Originally published on 11 March 2007.
My first adventure into time and productivity management started my first semester at the university. I purchased, and mostly used the student planner available at the bookstore. I had the basic problems of not knowing where I needed to be at any given time, planning for effective studying, and keeping track of things I needed to do. The student planner addressed the scheduling problem, but didn’t allow me to plan or track.
How I Got Into the System
I have to confess that school didn’t hold my attention. Throughout high school I never bothered to write assignments or tests down because the assignments were always done in class and the test material was easy…and I skated through high school without studying.
When I went to university, that was a different story. All of a sudden I was faced with challenging material, and lots of it, and absolutely no idea how to manage my time.
My first adventure into the student bookstore led me past stacks of the “official” student planner, with the mascot stamped on the front. I had always loved the mascot, having seen it on things my father had purchased during his time at the same university. So I purchased one, and examined it when I got back to my rooms.
What the System Offered
The student planner had four pages in the front, two for each semester, broken down into grids. The idea was to block out when the classes occurred. I dutifully did this, marking out the classes in my major with one color highlighter and the other classes with another. Following these pages were the weekly calendars. Two pages per week, little month calendars up at the top, and five largish lined squares for Monday through Friday, and two half-sized lined squares for the weekend. As I paged through the book, I saw nothing other than these pages. Fair enough.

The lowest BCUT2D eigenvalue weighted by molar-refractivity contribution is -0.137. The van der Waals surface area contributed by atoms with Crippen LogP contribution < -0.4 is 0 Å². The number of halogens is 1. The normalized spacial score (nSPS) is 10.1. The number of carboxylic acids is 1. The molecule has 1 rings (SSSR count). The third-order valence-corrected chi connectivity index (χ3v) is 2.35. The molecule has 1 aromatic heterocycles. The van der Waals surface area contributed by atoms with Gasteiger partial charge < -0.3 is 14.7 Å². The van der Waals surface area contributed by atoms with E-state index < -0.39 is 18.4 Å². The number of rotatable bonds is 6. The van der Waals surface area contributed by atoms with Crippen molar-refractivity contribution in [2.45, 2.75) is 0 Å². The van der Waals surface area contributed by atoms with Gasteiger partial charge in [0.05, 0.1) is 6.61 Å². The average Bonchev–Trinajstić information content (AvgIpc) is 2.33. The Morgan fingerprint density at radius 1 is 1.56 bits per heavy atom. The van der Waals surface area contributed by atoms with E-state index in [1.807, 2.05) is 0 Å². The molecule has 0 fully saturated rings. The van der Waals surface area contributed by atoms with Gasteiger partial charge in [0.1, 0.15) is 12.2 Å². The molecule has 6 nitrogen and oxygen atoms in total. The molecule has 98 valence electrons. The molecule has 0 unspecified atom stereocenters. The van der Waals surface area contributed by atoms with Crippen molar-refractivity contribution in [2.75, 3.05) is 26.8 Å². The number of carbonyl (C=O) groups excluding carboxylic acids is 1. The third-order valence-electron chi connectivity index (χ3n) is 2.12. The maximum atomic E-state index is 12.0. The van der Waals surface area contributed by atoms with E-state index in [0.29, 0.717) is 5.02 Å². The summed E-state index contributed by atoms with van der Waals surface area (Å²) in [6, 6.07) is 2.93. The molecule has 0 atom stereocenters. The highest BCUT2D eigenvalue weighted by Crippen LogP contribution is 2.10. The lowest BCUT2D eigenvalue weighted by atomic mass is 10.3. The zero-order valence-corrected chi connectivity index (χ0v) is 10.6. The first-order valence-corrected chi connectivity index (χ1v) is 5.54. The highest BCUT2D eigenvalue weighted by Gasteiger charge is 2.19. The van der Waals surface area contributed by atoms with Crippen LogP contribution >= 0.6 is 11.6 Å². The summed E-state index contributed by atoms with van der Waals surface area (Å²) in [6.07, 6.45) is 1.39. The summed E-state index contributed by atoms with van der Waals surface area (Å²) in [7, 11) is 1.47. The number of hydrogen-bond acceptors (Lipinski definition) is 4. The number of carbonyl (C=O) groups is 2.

How I Used This System
I was puzzled by the calendar, and satisfied myself with blocking out the holidays and breaks. I decided I would also write down due dates and examinations in there as well. After I started my work-study program, I also wrote my work schedule in.
Again, it was just a calendar. My phone numbers were stored in my separate address book, and lists I made on whatever paper I happened to have on hand.
What I learned from the Student Planner Days
Calendars Work If I Use Them
Keeping the calendar worked well as long as I remembered to use it. I can say that I was never late for a social engagement those first few years, as long as the item made it into the calendar.
I Needed a Central To Do List
Unfortunately, I routinely lost track of things I needed to do, and it was not uncommon to make three or four trips to the store and never remember to purchase what I needed initially.
Phone Numbers Need to Be Kept In One Place And Should Be Handy
I had a hard time with phone numbers, and dutifully wrote them down in my adolescent address book, which of course I never had with me. Countless numbers were scribbled on odd pieces of paper and never seen again.
Planning Is The Effective Key To Avoiding Last-Minute Action
I honestly did not grasp the concept that I could plan out my time to make sure I learned all my material. It is one of my great regrets that I never really retained what I learned in school, and I attribute this directly to my old methods of studying for the exam and then purging my memory. I think that if I had had a better concept of managing my time, I might have retained more of my education.